The Real Deal New York

Airbnb calls the de Blasio administration’s lawsuit a “fishing expedition”

City’s subpoena could breach privacy of thousands of users, company claims
July 30, 2018 09:00AM

Mayor Bill de Blasio and Airbnb’s Brian Chesky (Credit: Getty and iStock)

Airbnb claims the de Blasio administration is going on a “fishing expedition” as it requests info on thousands of the home-sharing website’s users in Hell’s Kitchen.

The city served the company with a subpoena demanding records related to a $1 million-plus lawsuit the de Blasio administration filed against landlord Big Apple Management, the New York Post reported.

The city is requesting records related to 76 account holders who used the site to list apartments in seven buildings on West 47th Street owned by the landlord.

But Airbnb claims that only seven of the accounts are tied to the lawsuit against Big Apple, and that complying with the subpoena “would result in the disclosure of personal information about scores of hosts and thosuands of guests who have nothing to do with the City’s pending lawsuit.”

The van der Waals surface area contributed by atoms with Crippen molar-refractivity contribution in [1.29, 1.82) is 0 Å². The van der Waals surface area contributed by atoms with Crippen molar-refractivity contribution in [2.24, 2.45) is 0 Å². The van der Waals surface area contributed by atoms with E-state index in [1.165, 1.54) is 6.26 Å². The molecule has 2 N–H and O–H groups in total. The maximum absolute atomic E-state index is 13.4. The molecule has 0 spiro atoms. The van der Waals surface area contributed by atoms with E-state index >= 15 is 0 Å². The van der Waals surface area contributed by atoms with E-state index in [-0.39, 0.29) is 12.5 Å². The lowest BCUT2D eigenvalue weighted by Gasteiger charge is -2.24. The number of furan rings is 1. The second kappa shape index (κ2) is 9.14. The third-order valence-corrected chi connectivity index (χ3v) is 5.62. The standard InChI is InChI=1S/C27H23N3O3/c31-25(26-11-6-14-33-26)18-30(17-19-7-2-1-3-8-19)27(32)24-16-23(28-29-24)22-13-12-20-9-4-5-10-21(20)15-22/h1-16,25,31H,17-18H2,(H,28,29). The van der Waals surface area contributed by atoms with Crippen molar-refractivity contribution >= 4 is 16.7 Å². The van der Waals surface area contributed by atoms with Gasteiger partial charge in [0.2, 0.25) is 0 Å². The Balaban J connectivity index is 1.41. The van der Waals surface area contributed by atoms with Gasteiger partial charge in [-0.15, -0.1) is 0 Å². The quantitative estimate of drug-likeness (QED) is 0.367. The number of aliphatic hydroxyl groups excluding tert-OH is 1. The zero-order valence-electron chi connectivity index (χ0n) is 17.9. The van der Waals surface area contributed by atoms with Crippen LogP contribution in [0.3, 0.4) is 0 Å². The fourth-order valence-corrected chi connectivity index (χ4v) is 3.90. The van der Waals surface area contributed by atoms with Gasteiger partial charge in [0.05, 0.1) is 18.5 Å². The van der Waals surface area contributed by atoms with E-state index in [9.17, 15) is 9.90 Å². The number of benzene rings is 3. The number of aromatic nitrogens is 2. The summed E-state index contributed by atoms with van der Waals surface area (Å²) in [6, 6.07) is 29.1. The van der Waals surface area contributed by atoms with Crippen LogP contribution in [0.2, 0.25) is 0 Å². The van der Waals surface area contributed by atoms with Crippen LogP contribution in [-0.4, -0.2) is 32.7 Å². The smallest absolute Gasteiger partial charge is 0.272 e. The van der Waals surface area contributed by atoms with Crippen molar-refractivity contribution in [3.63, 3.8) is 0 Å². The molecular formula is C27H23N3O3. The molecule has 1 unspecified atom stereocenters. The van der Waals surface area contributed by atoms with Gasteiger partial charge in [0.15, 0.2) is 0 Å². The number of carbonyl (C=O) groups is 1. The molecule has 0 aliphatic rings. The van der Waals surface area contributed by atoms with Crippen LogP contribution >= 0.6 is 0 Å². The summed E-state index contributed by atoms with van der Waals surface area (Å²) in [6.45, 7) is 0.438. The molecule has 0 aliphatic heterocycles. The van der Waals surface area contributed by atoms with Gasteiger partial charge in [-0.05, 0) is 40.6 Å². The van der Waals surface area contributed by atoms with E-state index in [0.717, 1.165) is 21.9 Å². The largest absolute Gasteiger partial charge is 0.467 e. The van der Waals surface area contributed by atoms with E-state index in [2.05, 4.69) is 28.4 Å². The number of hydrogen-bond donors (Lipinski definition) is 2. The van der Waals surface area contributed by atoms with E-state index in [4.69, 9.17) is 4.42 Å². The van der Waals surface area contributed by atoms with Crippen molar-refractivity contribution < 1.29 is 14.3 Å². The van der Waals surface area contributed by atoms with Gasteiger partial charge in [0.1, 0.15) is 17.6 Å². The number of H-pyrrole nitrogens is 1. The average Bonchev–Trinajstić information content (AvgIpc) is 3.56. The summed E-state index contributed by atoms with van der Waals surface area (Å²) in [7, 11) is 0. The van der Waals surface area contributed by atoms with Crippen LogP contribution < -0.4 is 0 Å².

“New York law does not permit such fishing expeditions,” Airbnb wrote in a Manhattan Supreme Court filing.

The San Francisco-based company argues that the city is required to show that the information it’s looking for is reasonably related to the investigation, and accuses the administration of bargaining in bad faith.

The city discussed the possibility of limiting the scope of the investigation, only to turn around without warning “just a few hours” later and suing the company, Airbnb claims.

The city sued the company on July 20, along with the sites TripAdvisor and Bookings.com, for not responding to subpoenas. The de Blasio administration claims Big Apple Management turned 26 rent-stabilized apartments into illegal sublets. It’s the 13th lawsuit the city’s filed against a building owner for illegal sublets.

The City Council earlier this month unanimously passed a bill that requires Airbnb to disclose the names and addresses of its hosts, or face fines for each listing it doesn’t disclose. [NYP] – Rich Bockmann